Crisis Core: FF7 Reunion is targeting 120 fps on PC, but will it overcome Square Enix's recent performance woes?

Crisis Core major character Angeal taking a knee and looking all serious
(Image credit: Square Enix)

In a recent interview with IGN, Crisis Core: Final Fantasy 7 Reunion producer Mariko Sato went in-depth on the remaster's conception and development. The developer also touched on an interesting tidbit for PC players: the remake will apparently be targeting 120 fps on PC.

This is an encouraging development, especially if "targeting" refers to how the game will behave on lower spec systems, but I'm still not sure a higher fps target indicates that Square is finally taking its PC ports seriously—consistent high frame rates haven't been its biggest hurdle.

It's true that recent releases Stranger of Paradise: Final Fantasy Origin and NieR Replicant Please-Don't-Make-Me-Do-the-Numbers-Gag released with 60 fps caps, but the quite good Final Fantasy 7 Remake allowed frame rates up to 120 fps, and it had the most glaring performance deficit of the lot: persistent stutters tied to running the game in its default DirectX 12 API. Until very recently this issue could only be addressed by running the game in DirectX 11, which also broke the game's HDR functionality.

These issues on their own are minor annoyances, and 2022 GOTY-apparent Elden Ring proves that a good enough game can overcome any number of performance woes, but Square Enix has a demonstrated history of sloppy, underwhelming PC ports at this point. 

The company's worst offence remains its treatment of NieR Automata—a phenomenal, breakout hit that had a persistent, seemingly hardware-agnostic periodic stutter that went unaddressed for four years. Even then, the fix was only in response to a vocal fan reaction to the game's issues being absent on its PC Game Pass release while the original Steam version languished.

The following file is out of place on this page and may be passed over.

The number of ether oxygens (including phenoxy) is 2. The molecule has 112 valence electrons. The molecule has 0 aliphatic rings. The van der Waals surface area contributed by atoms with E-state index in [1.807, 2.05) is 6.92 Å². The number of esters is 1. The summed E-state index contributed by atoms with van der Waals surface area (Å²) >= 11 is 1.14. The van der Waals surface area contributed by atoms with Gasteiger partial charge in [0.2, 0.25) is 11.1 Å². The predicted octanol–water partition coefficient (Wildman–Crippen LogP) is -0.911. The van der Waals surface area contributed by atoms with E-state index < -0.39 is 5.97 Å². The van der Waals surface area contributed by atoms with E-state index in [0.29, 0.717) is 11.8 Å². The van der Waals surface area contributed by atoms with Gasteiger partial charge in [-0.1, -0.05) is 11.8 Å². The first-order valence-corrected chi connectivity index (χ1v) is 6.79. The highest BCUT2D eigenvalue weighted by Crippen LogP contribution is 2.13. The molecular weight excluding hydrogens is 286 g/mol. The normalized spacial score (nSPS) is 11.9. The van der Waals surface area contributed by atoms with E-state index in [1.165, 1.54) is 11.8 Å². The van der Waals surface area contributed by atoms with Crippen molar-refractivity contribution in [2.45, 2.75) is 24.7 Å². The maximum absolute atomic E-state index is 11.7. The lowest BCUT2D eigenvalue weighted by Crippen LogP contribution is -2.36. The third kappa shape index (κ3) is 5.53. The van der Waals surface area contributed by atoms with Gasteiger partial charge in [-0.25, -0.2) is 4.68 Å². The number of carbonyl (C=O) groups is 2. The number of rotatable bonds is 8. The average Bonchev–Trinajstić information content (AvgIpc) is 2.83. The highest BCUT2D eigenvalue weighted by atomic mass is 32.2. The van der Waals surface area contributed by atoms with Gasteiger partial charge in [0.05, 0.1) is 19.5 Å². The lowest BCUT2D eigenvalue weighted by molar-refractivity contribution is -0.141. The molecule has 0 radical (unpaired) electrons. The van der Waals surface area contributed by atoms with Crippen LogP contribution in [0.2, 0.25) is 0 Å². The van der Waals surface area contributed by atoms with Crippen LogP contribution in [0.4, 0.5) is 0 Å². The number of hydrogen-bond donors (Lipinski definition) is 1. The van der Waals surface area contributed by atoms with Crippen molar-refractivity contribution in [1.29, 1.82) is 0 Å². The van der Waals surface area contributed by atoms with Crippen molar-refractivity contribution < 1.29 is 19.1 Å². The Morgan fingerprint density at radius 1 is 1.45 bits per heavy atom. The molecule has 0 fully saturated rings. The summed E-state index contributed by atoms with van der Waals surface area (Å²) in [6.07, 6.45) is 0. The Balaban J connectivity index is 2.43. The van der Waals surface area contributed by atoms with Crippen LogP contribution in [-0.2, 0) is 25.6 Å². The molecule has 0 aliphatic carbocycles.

I'll be happy enough if this remaster of a fifteen year-old PSP game that's also planned to release on the low-power Nintendo Switch targets 120 fps on lower-cost hardware, but I'm bracing myself for the limited graphics menu and glaring performance issues remaining unaddressed months or years down the line I've come to expect from Square Enix on PC.

It might be fun to play it on Steam Deck though—run this PSP killer app on what is essentially a giant PSP. 

Associate Editor

Ted has been thinking about PC games and bothering anyone who would listen with his thoughts on them ever since he booted up his sister's copy of Neverwinter Nights on the family computer. He is obsessed with all things CRPG and CRPG-adjacent, but has also covered esports, modding, and rare game collecting. When he's not playing or writing about games, you can find Ted lifting weights on his back porch.